WFV, St Chad's Churchyard, Headingley, 29th Oct 2019

Submitted by Wildlife Field… on Thu, 31st Oct 2019, 5:14pm

The church grounds are locally renowned for their population of waxcap fungi and today was a repeat of the 2018 outing which, although yielding a goodly variety of fungi, produced very few waxcaps. That year was the worst in recent memory for waxcaps & we met with a similar failure at another venue in Mirfield. The consensus amongst the mycological community was that the spring & summer had been unusually dry.

The mini-bus was reluctant to start following several overnight frosts and after an anxious wait for it to be recharged, seven of us set off on a sunny but chilly day. On arrival we met up with Sue and Marilyn who had used their own transport. 

Within 5 minutes we had seen more waxcaps than in the whole of 2018!  A small group of Blackening Waxcaps were living up to their name, nearby a few Scarlet WC's and some trickier ones to ID which after careful examination were agreed must be Butter WC's (Hygrocybe ceracea). The latter can be easily mistaken for the Golden WC!  A few hard to ID Galerinas,Mycenas & Psathyrellas were also present.  Upon turning the corner, heading left, we encountered a couple of small Parrot WC's. The green gills & stem apex plus slimy texture make this an easy one to nail down.

The back and opposite side of the churchyard yielded many more species: Lilac Bonnets, Tawny Funnels, Buttercaps & Wood Blewits were seen in large numbers. Also present were Clouded Funnels, Shaggy Parasol, Brown Rollrims, Orange Peel Fungus & Weeping Widows. A helpful lady told us where to find the earthstars These were 'Collared Earthstars'. A very good find indeed. Many years since I saw my first & only one!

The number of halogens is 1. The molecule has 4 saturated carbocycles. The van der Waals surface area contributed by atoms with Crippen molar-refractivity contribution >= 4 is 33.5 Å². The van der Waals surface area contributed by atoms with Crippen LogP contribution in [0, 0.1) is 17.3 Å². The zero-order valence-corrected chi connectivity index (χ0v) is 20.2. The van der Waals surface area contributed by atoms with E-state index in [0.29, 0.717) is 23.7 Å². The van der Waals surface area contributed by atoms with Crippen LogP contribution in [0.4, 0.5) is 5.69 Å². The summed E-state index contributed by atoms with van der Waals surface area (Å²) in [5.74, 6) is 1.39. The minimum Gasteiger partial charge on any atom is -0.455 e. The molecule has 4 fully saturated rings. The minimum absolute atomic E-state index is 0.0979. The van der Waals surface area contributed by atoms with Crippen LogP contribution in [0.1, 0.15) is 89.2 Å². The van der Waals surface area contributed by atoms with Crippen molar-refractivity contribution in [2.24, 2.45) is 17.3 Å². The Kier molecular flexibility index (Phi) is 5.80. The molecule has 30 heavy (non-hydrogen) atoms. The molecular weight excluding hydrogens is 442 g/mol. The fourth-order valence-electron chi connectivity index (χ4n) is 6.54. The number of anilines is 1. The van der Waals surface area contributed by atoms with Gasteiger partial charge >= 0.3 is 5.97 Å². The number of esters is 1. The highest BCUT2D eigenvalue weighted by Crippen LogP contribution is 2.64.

Lunch was taken in or near to the bus. Marilyn had already left as she had an afternoon appointment. More fungi were spotted nearby; Shaggy Inkcap & small agarics that were most likely sylvaticus (Blushing Wood Mushroom) as there were pinky/red colours on the damaged stem & gill area. Close to the ground directly outside the Community Centre were several more species; Giant Polypore, Slimy Waxcap & Oyster Mushroom. This can be somewhat hazardous when certain persons are pointing things out with their sticks!

We then retraced our steps towards the woodland at the rear of the church & progress was slow as more & more fungi kept on being spotted; Honey Fungus, Pestle Puffballs, Candlesnuff, Jelly Ear, Smoky & Blushing Bracket, Hairy Curtain Crust (Stereum hirsutum), Purple Jelly Disc, Plicatura crispa, Ganodermas (prob. Southern Bracket), Ochre Brittlegills, Beech Milkcaps (tasted by me!), Common Puffballs, Clustered Bonnets, Hen of the Woods, Crystal Brain, Deer Shield & several tricky species such as a Hebeloma & a yellow Clavulinopsis.

Plantlife, insects & birds were all more or less absent as was to be expected. We left the site about 15:30 and got back to a gridlocked Bradford due to an earlier bus crash that occurred by Jacobs Well.

Thanks to Julia for being the driver & engine starter.

John Gavaghan

 

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